US Open: Novak Djokovic claims there’s no hard feelings after vaccine status prevented him from playing in New York last year

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US Open: Novak Djokovic claims there’s no hard feelings after vaccine status prevented him from playing in New York last year

  • Novak Djovokic was barred by the US government from last year’s US Open
  • But he’s back in New York this year as he looks to win his 24th Grand Slam
  • DailyMail.com provides all the latest international sports news

Novak Djokovic insisted that he holds no grudges upon his return to the US Open after being barred from competing a year ago.

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The Serbian is back after being stopped by the American government from entering the country in 2022 due to his refusal to take a Covid vaccine, an absence which paved the way for Carlos Alcaraz to claim his first Major title.

Having beaten Alcaraz in Cincinnati last Sunday – a tiny measure of revenge for what happened at Wimbledon – he was keen to exude positivity rather than dwell on the controversies that kept him away twelve months ago.

‘There was no anger. It was last year during the Open that I felt it’s a pity that I’m not there. I felt sad for not being able to participate,’ he said. ‘But this time I don’t think about what happened in the last year or last couple of years.

‘The first feeling that I have is excitement to come back because it is the biggest arena we have in our sport, the biggest stadium, and definitely the most fun, electric, exciting atmosphere out there in tennis, playing night session in Arthur Ashe, no doubt. I’m very excited that I’ll be able to play the opening night on Monday. Come back in front of probably the loudest fans in the sport.’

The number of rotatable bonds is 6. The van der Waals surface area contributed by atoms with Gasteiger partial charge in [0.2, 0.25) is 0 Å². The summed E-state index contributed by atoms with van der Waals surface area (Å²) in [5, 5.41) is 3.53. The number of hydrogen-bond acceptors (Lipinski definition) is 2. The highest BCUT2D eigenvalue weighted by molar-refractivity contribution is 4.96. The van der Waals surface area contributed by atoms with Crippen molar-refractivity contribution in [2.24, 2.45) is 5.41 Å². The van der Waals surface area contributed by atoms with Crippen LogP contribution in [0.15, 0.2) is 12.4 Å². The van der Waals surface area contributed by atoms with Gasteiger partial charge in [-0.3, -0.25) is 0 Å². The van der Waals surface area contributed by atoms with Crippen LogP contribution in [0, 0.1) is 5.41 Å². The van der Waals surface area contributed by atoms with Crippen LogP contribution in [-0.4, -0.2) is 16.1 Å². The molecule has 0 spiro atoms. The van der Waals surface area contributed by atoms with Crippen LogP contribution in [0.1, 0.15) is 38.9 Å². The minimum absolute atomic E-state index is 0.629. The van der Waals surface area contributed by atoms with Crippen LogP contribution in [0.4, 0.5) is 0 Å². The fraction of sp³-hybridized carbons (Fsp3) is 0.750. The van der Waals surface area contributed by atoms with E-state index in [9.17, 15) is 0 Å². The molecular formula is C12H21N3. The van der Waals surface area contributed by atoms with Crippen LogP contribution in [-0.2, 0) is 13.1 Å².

Novak Djokovic is back in New York for the US Open after missing out on last year's edition

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Novak Djokovic is back in New York for the US Open after missing out on last year’s edition

The Serbian will begin with a comfortable looking first round against Dominik Koepfer

The Serbian will begin with a comfortable looking first round against Dominik Koepfer

The Serbian outlasted Carlos Alcaraz in the Western & Southern Open final in Cincinnati

The Serbian outlasted Carlos Alcaraz in the Western & Southern Open final in Cincinnati

In the Cincinnati final he edged out Alcaraz in three sets which took three hours and 49 minutes in steaming heat, a test from which he has only just recovered.

‘It was physically so demanding and grueling that I felt very exhausted for the next few days,’ he said. ‘Those are kind of the moments in matches that I still push myself on a daily basis for day in and day out – practice, sacrifice, commitment. At 36, I still have the drive.

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‘I love competition. I think the more you find yourself in those particular circumstances where you’re experiencing adversity on the court, where things are not maybe moving the right way for you in terms of the performance of that day, in terms of tennis, or mentally you’re not feeling your best, that’s normally the best possible opportunity for you to grow mentally. Normally in the face of adversity is where you learn the most.’

Djokovic will begin his campaign with a comfortable looking first round against Germany’s Dominik Koepfer. In the third round he could theoretically face Britain’s Dan Evans.

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